For immediate release: May 7, 2019
AUSTIN, Tex. — The Travis County Commissioners Court voted this afternoon for the creation of a public defender office in Travis County. The 4-1 vote was in favor of the proposal and amendments submitted by the Travis County criminal court judges and Judge Sarah Eckhardt. While this is an important step towards fair and just representation for those who cannot afford it, advocates are not calling this a victory for the community.
“The most disturbing part of today was that the commissioners voted on something they didn’t even know the full contents of,” said Rebecca Sanchez, organizer for Grassroots Leadership. “Secondly, this proposal was created behind closed doors, and reinforces that the people in power see the community as an afterthought after paychecks.”
“The proposal they voted for seemed rushed and ill-prepared,” said Annette Price, statewide director of Texas Advocates for Justice. “We, as the Indigent Legal Services Working Group (which was put together by the Commissioners), spent the last six months working on a proposal that was holistic, client-centered, and financially responsible. For [the commissioners] to disregard the recommendations feels like a slap in the face. The “Eckhardt” proposal shows how they continue to push agenda items without thoroughly researching what was presented.”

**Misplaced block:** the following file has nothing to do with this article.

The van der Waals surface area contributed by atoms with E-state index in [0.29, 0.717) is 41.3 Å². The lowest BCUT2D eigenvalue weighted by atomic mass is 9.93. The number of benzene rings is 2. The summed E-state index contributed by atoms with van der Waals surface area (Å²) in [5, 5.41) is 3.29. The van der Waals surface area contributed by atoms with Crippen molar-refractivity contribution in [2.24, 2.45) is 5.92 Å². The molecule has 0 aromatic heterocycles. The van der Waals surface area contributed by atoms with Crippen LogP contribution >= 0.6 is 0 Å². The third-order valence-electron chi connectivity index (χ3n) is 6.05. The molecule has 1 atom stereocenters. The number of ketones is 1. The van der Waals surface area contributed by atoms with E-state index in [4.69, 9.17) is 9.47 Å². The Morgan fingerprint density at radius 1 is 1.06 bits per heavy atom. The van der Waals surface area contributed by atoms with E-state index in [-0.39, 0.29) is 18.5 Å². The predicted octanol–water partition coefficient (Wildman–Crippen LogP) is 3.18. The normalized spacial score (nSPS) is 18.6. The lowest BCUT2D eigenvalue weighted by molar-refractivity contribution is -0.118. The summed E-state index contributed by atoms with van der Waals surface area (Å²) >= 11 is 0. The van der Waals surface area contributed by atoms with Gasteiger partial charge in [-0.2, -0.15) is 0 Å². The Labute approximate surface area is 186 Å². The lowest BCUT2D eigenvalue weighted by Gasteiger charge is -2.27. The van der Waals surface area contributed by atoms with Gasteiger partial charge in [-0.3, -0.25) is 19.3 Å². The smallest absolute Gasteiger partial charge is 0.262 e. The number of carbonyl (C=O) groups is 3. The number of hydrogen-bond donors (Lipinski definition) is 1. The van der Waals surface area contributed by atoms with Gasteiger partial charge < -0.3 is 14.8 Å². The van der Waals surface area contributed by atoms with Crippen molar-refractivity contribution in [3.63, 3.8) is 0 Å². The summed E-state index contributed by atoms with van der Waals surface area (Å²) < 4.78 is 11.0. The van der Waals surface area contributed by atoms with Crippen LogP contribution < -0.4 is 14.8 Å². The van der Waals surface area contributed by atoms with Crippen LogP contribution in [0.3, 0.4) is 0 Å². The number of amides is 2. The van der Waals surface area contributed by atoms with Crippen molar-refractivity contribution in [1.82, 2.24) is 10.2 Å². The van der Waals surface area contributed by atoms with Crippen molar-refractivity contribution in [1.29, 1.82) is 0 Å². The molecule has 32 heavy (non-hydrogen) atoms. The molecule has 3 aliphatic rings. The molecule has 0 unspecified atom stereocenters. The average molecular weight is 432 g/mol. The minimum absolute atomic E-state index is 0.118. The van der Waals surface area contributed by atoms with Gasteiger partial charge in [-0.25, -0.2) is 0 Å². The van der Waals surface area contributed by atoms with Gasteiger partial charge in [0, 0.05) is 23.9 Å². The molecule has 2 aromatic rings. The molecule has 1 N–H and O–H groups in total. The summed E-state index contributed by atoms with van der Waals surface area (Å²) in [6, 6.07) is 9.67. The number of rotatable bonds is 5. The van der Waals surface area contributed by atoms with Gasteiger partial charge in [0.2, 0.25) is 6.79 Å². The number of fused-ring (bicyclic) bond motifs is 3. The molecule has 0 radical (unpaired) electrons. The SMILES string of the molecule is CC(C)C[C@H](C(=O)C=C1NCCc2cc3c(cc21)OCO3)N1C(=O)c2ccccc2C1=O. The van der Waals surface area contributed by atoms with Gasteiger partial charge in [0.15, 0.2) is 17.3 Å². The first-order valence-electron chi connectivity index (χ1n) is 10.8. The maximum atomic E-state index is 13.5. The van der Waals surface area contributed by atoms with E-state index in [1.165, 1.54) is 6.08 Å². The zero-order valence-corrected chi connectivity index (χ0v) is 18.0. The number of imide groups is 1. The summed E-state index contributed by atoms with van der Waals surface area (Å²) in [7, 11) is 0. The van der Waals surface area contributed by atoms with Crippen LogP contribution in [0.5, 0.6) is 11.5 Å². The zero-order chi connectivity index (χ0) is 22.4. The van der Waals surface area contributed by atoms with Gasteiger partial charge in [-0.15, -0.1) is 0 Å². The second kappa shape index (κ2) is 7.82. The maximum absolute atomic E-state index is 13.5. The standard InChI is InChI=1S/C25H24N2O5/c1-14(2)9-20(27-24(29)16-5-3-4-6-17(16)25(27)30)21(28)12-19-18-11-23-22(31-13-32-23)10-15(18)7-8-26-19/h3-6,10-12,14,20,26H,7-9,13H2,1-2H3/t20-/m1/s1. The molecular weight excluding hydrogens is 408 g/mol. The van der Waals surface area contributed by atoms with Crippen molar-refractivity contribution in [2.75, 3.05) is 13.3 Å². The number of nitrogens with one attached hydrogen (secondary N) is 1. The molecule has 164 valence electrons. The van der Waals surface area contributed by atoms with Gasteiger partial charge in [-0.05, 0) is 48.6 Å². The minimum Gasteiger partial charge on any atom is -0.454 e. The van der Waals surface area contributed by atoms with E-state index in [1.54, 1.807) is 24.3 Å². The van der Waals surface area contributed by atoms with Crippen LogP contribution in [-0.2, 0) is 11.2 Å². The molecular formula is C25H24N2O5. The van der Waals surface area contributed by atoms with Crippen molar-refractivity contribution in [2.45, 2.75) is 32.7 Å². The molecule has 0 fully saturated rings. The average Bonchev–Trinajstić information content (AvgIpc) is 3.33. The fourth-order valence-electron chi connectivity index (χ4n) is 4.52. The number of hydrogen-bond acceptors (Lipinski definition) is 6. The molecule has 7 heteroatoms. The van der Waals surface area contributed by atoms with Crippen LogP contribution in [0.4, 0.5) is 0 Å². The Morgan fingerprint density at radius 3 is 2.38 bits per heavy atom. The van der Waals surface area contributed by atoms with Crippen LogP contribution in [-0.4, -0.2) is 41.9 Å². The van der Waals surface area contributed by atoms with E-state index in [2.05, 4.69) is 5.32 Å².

“Today’s vote was extremely confusing as the proposal had not been made public to community members well ahead of time,” said Claudia Muñoz, immigration programs director of Grassroots Leadership. “As it stands, there is no community representation, no oversight board was appointed, and unrestricted funds and no accountability for CAPDS, a system that has failed our community without having an oversight review board, are included.”
Before the vote, Grassroots Leadership, Texas Advocates for Justice, ICE out of Austin, community, as well as representatives of the Indigent Legal Services (ILS) working group, held a press conference outside of the Travis County Commissioners Court to ask that the Commissioners approve the proposal created by the Indigent Legal Services Working Group for a public defender’s office.
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Grassroots Leadership is an Austin, Texas-based national organization that works for a more just society where prison profiteering, mass incarceration, deportation, and criminalization are things of the past. Follow us @Grassroots_News.
Maria Reza, firstname.lastname@example.org